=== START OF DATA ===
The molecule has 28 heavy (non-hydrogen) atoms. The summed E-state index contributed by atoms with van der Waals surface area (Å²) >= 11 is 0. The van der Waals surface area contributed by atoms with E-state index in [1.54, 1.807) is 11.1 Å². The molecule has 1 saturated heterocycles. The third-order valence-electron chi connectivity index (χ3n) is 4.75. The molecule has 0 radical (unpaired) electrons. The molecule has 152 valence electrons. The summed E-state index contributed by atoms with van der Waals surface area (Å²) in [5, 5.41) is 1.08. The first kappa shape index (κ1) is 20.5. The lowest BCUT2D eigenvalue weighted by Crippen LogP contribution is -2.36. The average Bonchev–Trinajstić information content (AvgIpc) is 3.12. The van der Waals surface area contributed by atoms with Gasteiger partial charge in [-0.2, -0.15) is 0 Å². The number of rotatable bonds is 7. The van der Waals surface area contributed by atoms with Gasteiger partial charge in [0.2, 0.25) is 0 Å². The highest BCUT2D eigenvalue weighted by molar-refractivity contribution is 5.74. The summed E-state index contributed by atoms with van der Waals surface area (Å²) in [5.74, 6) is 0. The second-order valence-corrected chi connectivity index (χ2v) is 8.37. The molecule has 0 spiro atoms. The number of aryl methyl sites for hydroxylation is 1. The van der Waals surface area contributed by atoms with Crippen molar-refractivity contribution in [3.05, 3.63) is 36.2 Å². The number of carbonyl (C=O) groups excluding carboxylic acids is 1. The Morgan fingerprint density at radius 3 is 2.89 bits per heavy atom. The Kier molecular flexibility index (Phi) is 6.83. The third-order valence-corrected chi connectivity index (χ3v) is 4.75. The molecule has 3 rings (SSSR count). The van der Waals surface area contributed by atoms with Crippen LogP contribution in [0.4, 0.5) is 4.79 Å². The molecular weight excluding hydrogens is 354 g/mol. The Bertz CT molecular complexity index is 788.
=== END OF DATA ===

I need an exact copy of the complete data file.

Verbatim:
The molecule has 28 heavy (non-hydrogen) atoms. The summed E-state index contributed by atoms with van der Waals surface area (Å²) >= 11 is 0. The van der Waals surface area contributed by atoms with E-state index in [1.54, 1.807) is 11.1 Å². The molecule has 1 saturated heterocycles. The third-order valence-electron chi connectivity index (χ3n) is 4.75. The molecule has 0 radical (unpaired) electrons. The molecule has 152 valence electrons. The summed E-state index contributed by atoms with van der Waals surface area (Å²) in [5, 5.41) is 1.08. The first kappa shape index (κ1) is 20.5. The lowest BCUT2D eigenvalue weighted by Crippen LogP contribution is -2.36. The average Bonchev–Trinajstić information content (AvgIpc) is 3.12. The van der Waals surface area contributed by atoms with Gasteiger partial charge in [-0.2, -0.15) is 0 Å². The number of rotatable bonds is 7. The van der Waals surface area contributed by atoms with Gasteiger partial charge in [0.2, 0.25) is 0 Å². The highest BCUT2D eigenvalue weighted by molar-refractivity contribution is 5.74. The summed E-state index contributed by atoms with van der Waals surface area (Å²) in [5.74, 6) is 0. The second-order valence-corrected chi connectivity index (χ2v) is 8.37. The molecule has 0 spiro atoms. The number of aryl methyl sites for hydroxylation is 1. The van der Waals surface area contributed by atoms with Crippen molar-refractivity contribution in [3.05, 3.63) is 36.2 Å². The number of carbonyl (C=O) groups excluding carboxylic acids is 1. The Morgan fingerprint density at radius 3 is 2.89 bits per heavy atom. The Kier molecular flexibility index (Phi) is 6.83. The third-order valence-corrected chi connectivity index (χ3v) is 4.75. The molecule has 3 rings (SSSR count). The van der Waals surface area contributed by atoms with Crippen LogP contribution in [0.4, 0.5) is 4.79 Å². The molecular weight excluding hydrogens is 354 g/mol. The Bertz CT molecular complexity index is 788.